Segmentation basis from KYC to BYOP
Financial Institutions now realise that relying solely on the regular KYC data such as income, age and geography is not enough. In the last decade, financial Institutions have invested high on digital channels which have been readily lapped up by the customers as shown below.
source: The Financial Brand
Digital footprints can be obtained from every customer interaction that happens with any of the digital channels. Analysing these footprints using the new age analytics, artificial intelligence (AI) and machine learning techniques, reveals behaviour and consumption patterns of the customers.
These insights can be used to build a digital persona of the customers – both on the behaviour (online shopping, international travel, mobile wallet usage) and consumption (dining, entertainment, personal vehicles, public transport usage) patterns. This continuous profiling can then be used to predict the spending pattern of a customer and from the spending pattern understand the current needs and predict the future financial needs of the customer.
This will give rise to a winning banking model of contextual banking. It allows banks to offer a seamless experiencing by pushing financial offers to the customers at the place and time of need which may coincide with major lifestyle events like children going in for higher education, job change or relocation. Apart from regular promotions, contextual offers can also be used for cross selling or up selling thereby strengthening consumer relationships. In such cases, specific instances like a customer’s account balance not being able to cover a purchase or the customer exceeding the bank credit limit could act as triggers to enable actions like extending a customer’s credit limit or offer an overdraft.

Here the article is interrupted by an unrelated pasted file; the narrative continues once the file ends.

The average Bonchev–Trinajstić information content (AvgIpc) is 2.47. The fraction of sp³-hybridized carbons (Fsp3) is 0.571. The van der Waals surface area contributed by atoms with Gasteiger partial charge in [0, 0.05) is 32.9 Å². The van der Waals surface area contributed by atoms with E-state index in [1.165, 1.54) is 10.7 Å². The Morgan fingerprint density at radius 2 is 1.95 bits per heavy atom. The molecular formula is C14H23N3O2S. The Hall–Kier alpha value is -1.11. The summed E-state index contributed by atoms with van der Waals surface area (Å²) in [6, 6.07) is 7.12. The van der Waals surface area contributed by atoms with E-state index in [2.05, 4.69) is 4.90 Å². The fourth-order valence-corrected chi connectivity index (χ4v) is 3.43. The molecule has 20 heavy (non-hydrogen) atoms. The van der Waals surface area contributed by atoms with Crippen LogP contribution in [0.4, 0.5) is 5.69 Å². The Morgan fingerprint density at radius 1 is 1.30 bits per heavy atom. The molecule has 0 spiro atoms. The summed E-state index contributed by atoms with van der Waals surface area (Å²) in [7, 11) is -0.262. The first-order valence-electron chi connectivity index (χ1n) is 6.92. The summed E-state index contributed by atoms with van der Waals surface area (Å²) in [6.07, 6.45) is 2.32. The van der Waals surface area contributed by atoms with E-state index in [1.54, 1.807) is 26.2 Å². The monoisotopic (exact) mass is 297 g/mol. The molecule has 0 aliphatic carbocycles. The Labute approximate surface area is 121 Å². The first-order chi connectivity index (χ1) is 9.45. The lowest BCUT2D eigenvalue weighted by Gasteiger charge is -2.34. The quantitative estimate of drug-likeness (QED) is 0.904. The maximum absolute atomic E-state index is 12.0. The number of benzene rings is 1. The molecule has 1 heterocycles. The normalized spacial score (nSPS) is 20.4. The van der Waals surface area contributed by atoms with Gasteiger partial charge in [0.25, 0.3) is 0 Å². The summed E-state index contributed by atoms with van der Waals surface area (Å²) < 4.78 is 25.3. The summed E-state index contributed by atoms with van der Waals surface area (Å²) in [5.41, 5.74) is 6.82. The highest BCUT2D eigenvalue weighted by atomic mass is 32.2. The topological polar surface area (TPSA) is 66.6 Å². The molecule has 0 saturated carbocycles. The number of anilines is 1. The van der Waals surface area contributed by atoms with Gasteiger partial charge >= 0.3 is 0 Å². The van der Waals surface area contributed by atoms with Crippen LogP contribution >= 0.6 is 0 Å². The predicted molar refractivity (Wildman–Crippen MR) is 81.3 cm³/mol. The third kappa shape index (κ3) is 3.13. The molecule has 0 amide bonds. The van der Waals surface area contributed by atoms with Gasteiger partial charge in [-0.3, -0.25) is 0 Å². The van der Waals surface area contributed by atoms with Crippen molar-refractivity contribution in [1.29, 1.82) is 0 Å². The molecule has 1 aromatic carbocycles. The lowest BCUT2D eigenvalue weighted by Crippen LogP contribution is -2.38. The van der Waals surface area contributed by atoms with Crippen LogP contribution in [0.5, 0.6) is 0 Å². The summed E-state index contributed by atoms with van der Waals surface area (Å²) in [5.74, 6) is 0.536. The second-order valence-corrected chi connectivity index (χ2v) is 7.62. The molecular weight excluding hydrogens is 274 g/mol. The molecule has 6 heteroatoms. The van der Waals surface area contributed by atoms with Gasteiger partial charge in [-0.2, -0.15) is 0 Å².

In the digital age, customers expect banks to understand their preferred communication channels, willingness to share personal data in various scenarios and ability to engage. A new model – referred to as “bring your own persona” (BYOP), built on the foundations of increasing digital footprint and advanced analytics and AI will emerge as a basis for segmentation in the new digital realm.
Follow the telecom and retail innovation
Players in the telecom and retail sector have innovated substantially in the digital marketing space. They have already started leveraging the new age machine learning techniques to identify nano segments and extend tailor made offers and services at the right time, right place and through right channel. Financial Institutions have an opportunity to learn from the techniques applied in the telecom and retail industries. Given the change in competitive landscape and customer profiles, financial institutions do not have many options but to adopt, adapt and grow.
The key drivers of change in the way financial institutions nurture their customer relationships include the adoption of enabling technology and the insight available from the customer’s digital persona. Organisations that embrace these drivers, use them to better understand their customers’ habits and preferences and combine it with the user experience will have a true strategic advantage.